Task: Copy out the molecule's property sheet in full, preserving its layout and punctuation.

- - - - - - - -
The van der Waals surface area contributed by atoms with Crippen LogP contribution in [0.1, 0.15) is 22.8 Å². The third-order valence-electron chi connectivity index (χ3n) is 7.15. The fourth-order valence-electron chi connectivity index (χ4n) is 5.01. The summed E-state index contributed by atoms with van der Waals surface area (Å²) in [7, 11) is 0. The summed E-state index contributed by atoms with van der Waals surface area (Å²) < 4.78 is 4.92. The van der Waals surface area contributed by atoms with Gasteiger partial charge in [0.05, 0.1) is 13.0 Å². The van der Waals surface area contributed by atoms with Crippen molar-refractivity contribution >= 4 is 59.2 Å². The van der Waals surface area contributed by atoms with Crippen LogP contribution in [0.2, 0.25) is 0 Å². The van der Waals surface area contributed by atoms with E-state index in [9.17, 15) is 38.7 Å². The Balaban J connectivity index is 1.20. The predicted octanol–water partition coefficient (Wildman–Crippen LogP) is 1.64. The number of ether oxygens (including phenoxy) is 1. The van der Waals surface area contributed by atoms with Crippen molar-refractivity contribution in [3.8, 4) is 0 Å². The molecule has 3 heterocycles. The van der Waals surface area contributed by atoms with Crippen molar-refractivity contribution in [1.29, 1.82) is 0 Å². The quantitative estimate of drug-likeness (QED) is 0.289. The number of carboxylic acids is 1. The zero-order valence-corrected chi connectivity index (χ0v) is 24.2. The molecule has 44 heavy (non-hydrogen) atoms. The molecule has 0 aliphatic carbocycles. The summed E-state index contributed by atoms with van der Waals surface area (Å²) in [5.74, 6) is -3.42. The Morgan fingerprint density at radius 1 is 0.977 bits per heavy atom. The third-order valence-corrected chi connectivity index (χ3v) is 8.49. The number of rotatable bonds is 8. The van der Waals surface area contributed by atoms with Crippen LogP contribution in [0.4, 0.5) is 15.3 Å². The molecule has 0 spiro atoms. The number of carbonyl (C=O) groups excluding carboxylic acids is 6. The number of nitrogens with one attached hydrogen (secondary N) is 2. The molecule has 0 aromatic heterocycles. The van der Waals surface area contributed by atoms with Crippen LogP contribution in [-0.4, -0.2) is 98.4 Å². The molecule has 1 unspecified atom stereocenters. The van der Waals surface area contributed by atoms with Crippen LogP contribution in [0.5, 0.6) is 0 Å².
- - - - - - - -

The van der Waals surface area contributed by atoms with Crippen LogP contribution in [0.1, 0.15) is 22.8 Å². The third-order valence-electron chi connectivity index (χ3n) is 7.15. The fourth-order valence-electron chi connectivity index (χ4n) is 5.01. The summed E-state index contributed by atoms with van der Waals surface area (Å²) in [7, 11) is 0. The summed E-state index contributed by atoms with van der Waals surface area (Å²) < 4.78 is 4.92. The van der Waals surface area contributed by atoms with Gasteiger partial charge in [0.05, 0.1) is 13.0 Å². The van der Waals surface area contributed by atoms with Crippen molar-refractivity contribution >= 4 is 59.2 Å². The van der Waals surface area contributed by atoms with Crippen LogP contribution in [0.2, 0.25) is 0 Å². The van der Waals surface area contributed by atoms with E-state index in [9.17, 15) is 38.7 Å². The Balaban J connectivity index is 1.20. The predicted octanol–water partition coefficient (Wildman–Crippen LogP) is 1.64. The number of ether oxygens (including phenoxy) is 1. The van der Waals surface area contributed by atoms with Crippen molar-refractivity contribution in [3.8, 4) is 0 Å². The molecule has 3 heterocycles. The van der Waals surface area contributed by atoms with Crippen molar-refractivity contribution in [1.29, 1.82) is 0 Å². The quantitative estimate of drug-likeness (QED) is 0.289. The number of carboxylic acids is 1. The zero-order valence-corrected chi connectivity index (χ0v) is 24.2. The molecule has 44 heavy (non-hydrogen) atoms. The molecule has 0 aliphatic carbocycles. The summed E-state index contributed by atoms with van der Waals surface area (Å²) in [5.74, 6) is -3.42. The Morgan fingerprint density at radius 1 is 0.977 bits per heavy atom. The third-order valence-corrected chi connectivity index (χ3v) is 8.49. The number of rotatable bonds is 8. The van der Waals surface area contributed by atoms with Crippen LogP contribution in [0.4, 0.5) is 15.3 Å². The molecule has 0 spiro atoms. The number of carbonyl (C=O) groups excluding carboxylic acids is 6. The number of nitrogens with one attached hydrogen (secondary N) is 2. The molecule has 0 aromatic heterocycles. The van der Waals surface area contributed by atoms with Crippen LogP contribution in [-0.4, -0.2) is 98.4 Å². The molecule has 1 unspecified atom stereocenters. The van der Waals surface area contributed by atoms with Crippen LogP contribution in [0.5, 0.6) is 0 Å².